James webb telescope
James webb telescope

James Webb Telescope; everything you need to know | James Webb Telescope updates

James webb telescope soared into space successfully on Dec. 25 and successfully completed its major deployments about two weeks later while speeding toward its ultimate destination: the Earth-sun Lagrange Point 2 (L2), a gravitationally stable spot in space about 930,000 miles (1.5 million kilometers) away from our planet.

Understanding the origins of the universe. Searching for life in the galaxy. These are not the plot of a new science fiction movie, but the mission objectives of the James webb telescope, the long-awaited successor to the Hubble Space Telescope.

On its journey, the James webb telescope has to complete a difficult mechanical maneuver: assembling itself. The James webb telescope is so large it needed to launch folded up inside a rocket. Over the course of several weeks, James webb telescope needs to unfurl its various components, from its sunshield to its mirrors.

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James webb telescope includes 18 hexagonal mirror segments that need to be gradually aligned into a single, nearly perfect light-collecting surface. A necessary part of that process is taking images of the sky to see how well the alignment is proceeding, but Jane Rigby, Webb operations project scientist, warned everyone not to expect much from the “first light” of james webb telescope.

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“James webb telescope represents the culmination of decades, if not centuries, of astronomy,” says Sara Seager, a planetary scientist and astrophysicist at MIT. “We’ve been waiting for this a very long time.”

James webb telescope was originally supposed to launch in 2010 and cost around $1 billion. Its price tag ballooned to $10 billion, and it’s way overdue. But the wait will be worth it, at least according to the scientists who expect new and revealing glimpses of our universe.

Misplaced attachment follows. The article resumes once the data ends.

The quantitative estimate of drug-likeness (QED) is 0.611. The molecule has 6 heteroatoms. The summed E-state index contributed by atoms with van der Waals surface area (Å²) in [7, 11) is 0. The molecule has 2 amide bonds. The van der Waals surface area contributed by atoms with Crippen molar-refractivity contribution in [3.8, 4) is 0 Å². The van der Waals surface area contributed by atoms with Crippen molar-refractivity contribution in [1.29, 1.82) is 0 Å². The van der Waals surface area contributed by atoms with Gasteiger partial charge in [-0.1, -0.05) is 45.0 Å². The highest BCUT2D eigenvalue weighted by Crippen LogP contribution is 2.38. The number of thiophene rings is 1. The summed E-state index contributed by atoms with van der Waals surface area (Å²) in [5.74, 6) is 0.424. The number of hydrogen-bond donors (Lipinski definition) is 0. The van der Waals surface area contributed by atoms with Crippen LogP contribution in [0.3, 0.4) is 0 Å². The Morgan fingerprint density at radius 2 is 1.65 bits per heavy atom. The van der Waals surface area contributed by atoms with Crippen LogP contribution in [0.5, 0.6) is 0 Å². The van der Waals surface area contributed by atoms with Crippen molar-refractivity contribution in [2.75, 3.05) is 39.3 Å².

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James webb telescope primary mirror segments will at first be off by millimeters, which is a large degree of imprecision when it comes to honing in on a distant exoplanet or seeing the stars in a faraway galaxy. 

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But by roughly Day 120 of the mission, which is about April 24, engineers expect that the telescope will be seeing far more precisely, with the alignment procedure complete.

The James webb telescope will surpass the Hubble in several ways. James webb telescope will allow astronomers to look not only farther out in space but also further back in time: James webb telescope will search for the first stars and galaxies of the universe. James webb telescope will allow scientists to make careful studies of numerous exoplanets — planets that orbit stars other than our sun — and even embark on a search for signs of life there.

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James webb telescope also taught us about the age of the universe, about what happens when stars explode, about black holes. James webb telescope  helped establish many of the boundaries that the Webb hopes to push. Most powerfully, James webb telescope observations have led scientists to believe the universe is expanding at an accelerating rate, propelled by something so mysterious that scientists simply call it “dark energy.”

About the author

Naqvi Syed

Naqvi Syed is is a freelance journalist who has contributed to several publications, including Spacepsychiatrist. He tackles topics like spaceflight, diversity, science fiction, astronomy and gaming to help others explore the universe. He works with Spacepsychiatrist from a long time.

Link: https://spacepsychiatrist.com/

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